Home > Spezialthemen > Paternity and maternity leave in Switzerland

Paternity and maternity leave in Switzerland

Updated on March 14, 2023

Both fathers and mothers are entitled to paid leave after the birth of their child, also known as parental leave, in Switzerland. While mothers are entitled to 14 weeks of leave, fathers have been entitled to a total of 2 weeks of paternity leave since the 2020 national referendum. In this article, we will explain everything you need to know about maternity and paternity leave in Switzerland.

Who is entitled to maternity leave?

Maternity benefits are a replacement income that all employed mothers are entitled to by law. This includes both employees, self-employed individuals, and unemployed women, as well as women who work for their partner's or a family member's company and receive a salary there. It is irrelevant whether these women work full-time or part-time. Another requirement for entitlement is that mothers must have been compulsorily insured in the AHV (Swiss social security system) for the nine months prior to the birth and have been employed for at least five months during this period.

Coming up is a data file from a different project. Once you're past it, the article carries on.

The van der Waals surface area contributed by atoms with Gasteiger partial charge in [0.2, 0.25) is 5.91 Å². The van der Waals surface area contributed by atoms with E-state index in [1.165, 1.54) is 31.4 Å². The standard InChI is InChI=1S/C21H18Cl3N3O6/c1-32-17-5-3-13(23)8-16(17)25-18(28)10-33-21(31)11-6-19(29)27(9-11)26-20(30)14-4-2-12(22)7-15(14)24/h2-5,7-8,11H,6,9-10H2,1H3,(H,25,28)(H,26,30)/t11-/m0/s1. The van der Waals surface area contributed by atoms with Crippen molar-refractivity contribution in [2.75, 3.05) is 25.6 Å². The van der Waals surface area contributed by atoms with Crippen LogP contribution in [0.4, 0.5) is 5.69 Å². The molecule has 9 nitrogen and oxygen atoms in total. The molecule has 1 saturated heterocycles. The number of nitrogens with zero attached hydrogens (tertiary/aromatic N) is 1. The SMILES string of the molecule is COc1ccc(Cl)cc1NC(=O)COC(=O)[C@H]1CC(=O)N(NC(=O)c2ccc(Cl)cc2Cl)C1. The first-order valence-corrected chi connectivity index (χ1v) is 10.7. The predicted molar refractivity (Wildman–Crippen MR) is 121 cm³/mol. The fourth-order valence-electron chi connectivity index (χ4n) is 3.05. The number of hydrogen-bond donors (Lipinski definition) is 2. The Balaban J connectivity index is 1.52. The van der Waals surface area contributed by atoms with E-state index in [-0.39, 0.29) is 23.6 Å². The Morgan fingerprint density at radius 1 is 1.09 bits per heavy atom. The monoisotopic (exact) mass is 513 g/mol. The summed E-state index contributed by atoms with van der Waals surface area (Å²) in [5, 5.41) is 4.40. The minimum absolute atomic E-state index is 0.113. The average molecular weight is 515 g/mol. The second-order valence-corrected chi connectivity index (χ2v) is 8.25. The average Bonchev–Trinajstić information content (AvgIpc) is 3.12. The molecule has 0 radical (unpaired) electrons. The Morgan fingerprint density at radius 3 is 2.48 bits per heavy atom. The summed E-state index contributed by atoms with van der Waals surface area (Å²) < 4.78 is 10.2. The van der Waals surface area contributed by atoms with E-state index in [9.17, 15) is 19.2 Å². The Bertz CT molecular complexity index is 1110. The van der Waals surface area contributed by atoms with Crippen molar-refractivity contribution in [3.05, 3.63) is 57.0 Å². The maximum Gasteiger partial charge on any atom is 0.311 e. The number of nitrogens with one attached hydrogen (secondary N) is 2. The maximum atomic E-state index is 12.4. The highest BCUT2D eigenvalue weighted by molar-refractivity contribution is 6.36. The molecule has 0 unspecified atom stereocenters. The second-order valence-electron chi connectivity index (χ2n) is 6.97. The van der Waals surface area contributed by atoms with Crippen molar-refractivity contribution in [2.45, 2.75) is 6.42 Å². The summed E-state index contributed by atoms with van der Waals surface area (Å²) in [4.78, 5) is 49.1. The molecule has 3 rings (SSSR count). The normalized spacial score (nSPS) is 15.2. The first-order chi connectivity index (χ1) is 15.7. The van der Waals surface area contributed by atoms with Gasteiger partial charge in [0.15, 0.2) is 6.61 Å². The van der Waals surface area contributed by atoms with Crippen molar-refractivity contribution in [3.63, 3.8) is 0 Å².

Amount and duration of maternity benefits

Maternity leave officially begins with the birth of the child and ends 98 days (14 weeks) after the birth. If gainful employment is resumed before this time, entitlement ends prematurely. The amount of maternity benefits is 80% of the average salary earned prior to the birth and is paid in the form of daily allowances. The maximum amount is CHF 196.- per day.

Is termination possible during maternity leave?

Article 336c of the Swiss Code of Obligations stipulates a prohibition on termination for employers, also known as a temporary ban on termination. This means that employers are not allowed to terminate an employee for a certain period of time. From the beginning of the pregnancy until 16 weeks after the birth, terminations are invalid. To make them effective, they must be renewed after the end of the blocking period. Mothers, on the other hand, can resign during this period by adhering to the ordinary notice period. However, it should be noted that the employee's entitlement to continued payment of wages will also end if they resign.